Published on January 29th, 2014 | by IceCube
GLiTCH plays Thief
GLiTCH here with another hands-on preview. I was lucky enough to be invited to the Namco Bandai office and get a very early go at the near-finished build of upcoming game, Thief.
This game is a reboot of the classic Thief and Thief 2 games for the PC, but with the series reboot coming to console as well, I got to play from the beginning on a PlayStation 4.
For most part, this game remains true to its predecessors. It’s a first-person, stealth-based action game, where the aim is to steal as many valuables as possible within sandbox areas without getting caught by town guards. Fortunately there’s much more to this game than just being a nuisance to civilization: We’re given an interesting plot that presents some motivation for your main character, Garrett, to take what he doesn’t own. But those details I’ll leave for you to discover on your own.
The first thing I was introduced to was an extensive Options system from the main menu screen. If you’re willing to up the challenge and turn-off some of the game’s more advantageous features, you will get a bonus to your online leaderboard rankings – not to mention an extra sense of personal achievement.
One of these features is Focus mode, a limited-use action that works a little like infrared vision, highlighting key items in the area, like enemies, doors, ladders, jewels and even weak points on enemies. Clearly this makes the game much easier, but if you turn it off, not only will you increase the challenge but you’ll also be rewarded for it. There’s an eye-popping number of gameplay tweaks like this you can adjust before you even start, like disabling the targeting reticle or the ability to kill. The tougher the challenge the more points you’ll earn for it.
Once in the game, it’s impossible not to notice the familiar style and feel to Dishonored, another stealth-based FPS. If I had to summarize a very early comparison between the two, I’d say that Thief lacks the charm of Dishonored’s world, but offers much better stealth mechanics. Here’s a few reasons how:
Thief brings Garrett’s nimble fingers into the foreground of the screen and plays a big part of the immersion from first-person perspective. You’ll see his hands delicately trim the edge of a canvas to take a painting, open every drawer on a cabinet, pick locks, and grab the face the wall when peering around a corner. Light and darkness make a clear difference to your visibility, so it’s worth sticking to the shadows. Sound attracts the attention of enemies more effectively, whether you’re running, sneaking, throwing a glass bottle or walking on thin floorboards, the difference is more distinct. The areas feel less open and more confined in Thief, but there’s more places to get vertical and drop on someone’s head to knock them out with a quick, cool cutscene.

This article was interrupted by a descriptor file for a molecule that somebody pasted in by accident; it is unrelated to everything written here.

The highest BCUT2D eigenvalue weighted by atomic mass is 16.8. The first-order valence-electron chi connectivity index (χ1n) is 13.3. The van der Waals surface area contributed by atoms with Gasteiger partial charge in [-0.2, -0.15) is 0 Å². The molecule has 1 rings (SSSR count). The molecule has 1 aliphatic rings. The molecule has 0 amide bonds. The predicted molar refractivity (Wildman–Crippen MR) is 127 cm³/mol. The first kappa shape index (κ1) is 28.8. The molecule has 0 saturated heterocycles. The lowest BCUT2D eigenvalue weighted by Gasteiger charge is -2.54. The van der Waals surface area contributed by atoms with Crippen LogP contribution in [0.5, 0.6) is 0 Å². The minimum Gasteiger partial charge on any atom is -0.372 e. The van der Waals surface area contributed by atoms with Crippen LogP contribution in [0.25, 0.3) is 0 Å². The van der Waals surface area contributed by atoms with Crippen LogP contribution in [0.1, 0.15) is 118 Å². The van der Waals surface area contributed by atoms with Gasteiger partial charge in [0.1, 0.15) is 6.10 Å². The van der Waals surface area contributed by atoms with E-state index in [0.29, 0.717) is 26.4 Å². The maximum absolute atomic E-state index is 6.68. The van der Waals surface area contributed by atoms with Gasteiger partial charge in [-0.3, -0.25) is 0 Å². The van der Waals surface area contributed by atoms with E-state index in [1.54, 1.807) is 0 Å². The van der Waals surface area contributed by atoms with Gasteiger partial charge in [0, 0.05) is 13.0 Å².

Stealing is done a number of ways, whether it’s a sneaky pick-pocket from a money pouch, or breaking into a house. Lock-picking is a respectable time-eating process that is (thankfully) less-fiddly than most games, with some locks being tougher to bust open. The process is simply a matter of twirling the analogue stick to the find the weak point and tapping the button.
Garrett’s tricks extend further than just picks. After all, the Mechanical Bow is his prime tool in the game, but serves more as an aid to get by unnoticed than a weapon of death. It can be armed with a variety of unique arrow types, and a few of them are: The Blunt Arrow, used for making noise and attracting attention, the typical Tapered Arrow to bring some sharp pain, the Fire Arrow, for setting things alight, and the Water Arrow, for washing out the burning light for more darkness. There’s even more types of arrows than mentioned here and they all offer an extended variety of ways to advance through an area.
You’re also armed with a blackjack – a small club-like weapon used for quickly whacking guards in the back of the head and leave them counting sheep. The Climbing Claw lets you scale walls and gain access to higher ground.
Your items of interest are pieces of jewellery, coins, expensive crockery and paintings, and these are littered all around the area but usually behind locked doors. Garrett doesn’t have a bag, so where he stashes all these valuables is anyone’s guess! But the value of them is immediately converted to coin, and may be exchanged for goods and upgrades from the rare, shady-looking characters waiting around the place.
We played a few hours of the game from the beginning and were a little underwhelmed by the lack of variety and distinction between the sandbox-style areas. Cobblestone roads and vintage terrace houses dominate your space, with some sewer sneaking and rooftop bounding mixed in. It’s too early to tell, but we’re hoping that the as the game progresses the world will open up more and present us with some changes to the environment.
Overall I’ve come out of this game with mixed feelings about Thief. There’s definitely a lot of good things going for it and I’m confident the gameplay mechanics are nailed, but the pacing could be a concern if the direction doesn’t maintain some focus. We’re looking forward to getting a final opinion when we see more in time for the review near the release date.
For everything on Thief, be sure to sneak into gamebug.com.au!